August 6, 2012, by Mandour & Associates, APC

Los Angeles – Though the two companies produce two different types of beverages, the New Ulm Brewing & Beverage Company announced this week that it is suing the Krebs Brewing Company for trademark infringement and unfair competition. New Ulm, a soft drink company, has made its famous 1919 Draft Root Beer for the August Schell Brewing Company for over 25 years. The Minnesota soft drink company did not register the 1919 name for use with carbonated soft drinks until 2001. However, the root beer brewer began using the name as far back as 1987. The 1919 logo with red, black and white color scheme was so named in remembrance of the year when prohibition forced many breweries out of business.

The Krebs Brewing Company makes an ale style beer, also named after the year 1919, which New Ulm Brewing claims is confusingly similar to its own 1919 product. Despite the obvious difference between alcoholic and non-alcoholic beverages, New Ulm noted in its court documents that the two beverages are routinely sold in the same retail locations. Consequently, it is easy for consumers to see the two products together and find the comparison somewhat confusing. The two companies exchanged letters earlier in the year over the use of the 1919 label on respective beverages. However, when Krebs refused to comply with New Ulm’s cease and desist request, New Ulm decided that a lawsuit was in order.

Additionally, New Ulm Brewing offers its root beer on draft pull taps next to beers in restaurants and bars. The brewing company intends for its products to be distributed to discerning consumers like fine crafted beers. The pending lawsuit was filed in Minnesota District Court and should be decided later this year.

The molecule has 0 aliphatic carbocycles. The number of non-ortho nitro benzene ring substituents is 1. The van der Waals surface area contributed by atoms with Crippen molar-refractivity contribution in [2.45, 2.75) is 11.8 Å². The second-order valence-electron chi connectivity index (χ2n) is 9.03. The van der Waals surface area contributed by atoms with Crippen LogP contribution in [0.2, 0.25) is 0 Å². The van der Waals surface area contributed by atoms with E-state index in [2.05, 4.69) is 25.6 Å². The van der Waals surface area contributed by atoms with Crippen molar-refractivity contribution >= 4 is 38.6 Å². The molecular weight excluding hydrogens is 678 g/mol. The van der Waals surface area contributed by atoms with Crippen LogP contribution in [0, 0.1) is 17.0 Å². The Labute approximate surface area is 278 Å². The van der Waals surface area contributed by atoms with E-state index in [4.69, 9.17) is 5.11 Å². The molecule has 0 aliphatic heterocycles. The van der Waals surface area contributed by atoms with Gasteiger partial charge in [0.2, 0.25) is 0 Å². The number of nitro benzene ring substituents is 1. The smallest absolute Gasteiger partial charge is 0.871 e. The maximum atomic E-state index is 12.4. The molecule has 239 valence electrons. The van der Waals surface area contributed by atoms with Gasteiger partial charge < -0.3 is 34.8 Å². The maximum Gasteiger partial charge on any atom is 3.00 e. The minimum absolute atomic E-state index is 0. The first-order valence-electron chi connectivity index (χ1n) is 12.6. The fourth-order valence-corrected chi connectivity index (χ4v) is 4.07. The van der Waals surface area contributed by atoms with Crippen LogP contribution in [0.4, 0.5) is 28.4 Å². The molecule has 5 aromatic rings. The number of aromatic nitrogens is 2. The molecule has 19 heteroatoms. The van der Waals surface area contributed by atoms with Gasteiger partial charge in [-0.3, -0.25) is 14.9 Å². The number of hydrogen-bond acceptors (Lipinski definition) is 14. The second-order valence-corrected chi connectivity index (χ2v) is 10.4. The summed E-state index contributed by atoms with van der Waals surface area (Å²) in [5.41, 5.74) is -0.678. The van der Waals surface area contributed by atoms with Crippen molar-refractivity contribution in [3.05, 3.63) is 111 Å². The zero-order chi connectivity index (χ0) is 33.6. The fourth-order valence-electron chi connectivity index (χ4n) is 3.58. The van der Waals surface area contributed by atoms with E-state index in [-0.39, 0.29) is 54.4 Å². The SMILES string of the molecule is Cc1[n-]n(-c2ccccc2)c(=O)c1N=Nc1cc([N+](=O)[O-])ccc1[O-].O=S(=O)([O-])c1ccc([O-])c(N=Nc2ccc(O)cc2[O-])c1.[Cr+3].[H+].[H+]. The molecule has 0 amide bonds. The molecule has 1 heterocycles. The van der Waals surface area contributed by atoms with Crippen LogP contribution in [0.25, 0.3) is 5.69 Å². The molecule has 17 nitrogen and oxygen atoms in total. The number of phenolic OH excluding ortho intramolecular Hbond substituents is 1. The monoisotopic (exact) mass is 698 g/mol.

Krebs attempted to trademark 1919 for use with alcoholic beverages in 2010, but later abandoned the attempt when it was determined that a separate wine company already registered a similar trademark.

July 27, 2012, by Mandour & Associates, APC

Los Angeles – Eastland Music Group must have been extremely disappointing when it learned that Lionsgate, along with Summit Entertainment and Mandate Pictures, successfully defended the rights to use “50/50″ in the title of a film starring Seth Rogen and Joseph Gordon-Levitt.

Eastland Music Group filed the lawsuit last year in Illinois, claiming that it had been using the words 50/50 in relation to entertainment services for over 12 years. Because of this long-term utilization of the trademark, Eastland argued that it had the rights to exclusive use of the trademark 50/50 in connection with entertainment services and products. According to court documents, Eastland claimed that Lionsgate, Summit and Mandate were harming recognition, confusing consumers, and damaging goodwill by making the critically acclaimed movie 50/50, and further damage would occur if the movie were released on DVD. The Illinois entertainment company asked the court for an injunction to stop the release of the DVD.

Fortunately for the makers of the award winning film, U.S. District Court Judge George Lindberg did not agree with the plaintiff’s assertions and accepted a motion to dismiss Eastland’s trademark infringement claims. In his decision, Judge Lindberg applied a standard industry test which dictates that a movie’s name must be explicitly misleading and devoid of artistic relevance in order to be considered a misleading title. In this instance, 50/50 referred to Gordon-Levitt’s character and his struggle to fight his fifty percent odds of surviving a rare form of spinal cancer. After watching the movie, Judge Lindberg determined that there was no possibility of confusion between the movie and Eastland’s music related use of the trademark 50/50. As such, the case has been dismissed against Lionsgate, Summit Entertainment and Mandate Pictures and the DVD will be released as planned.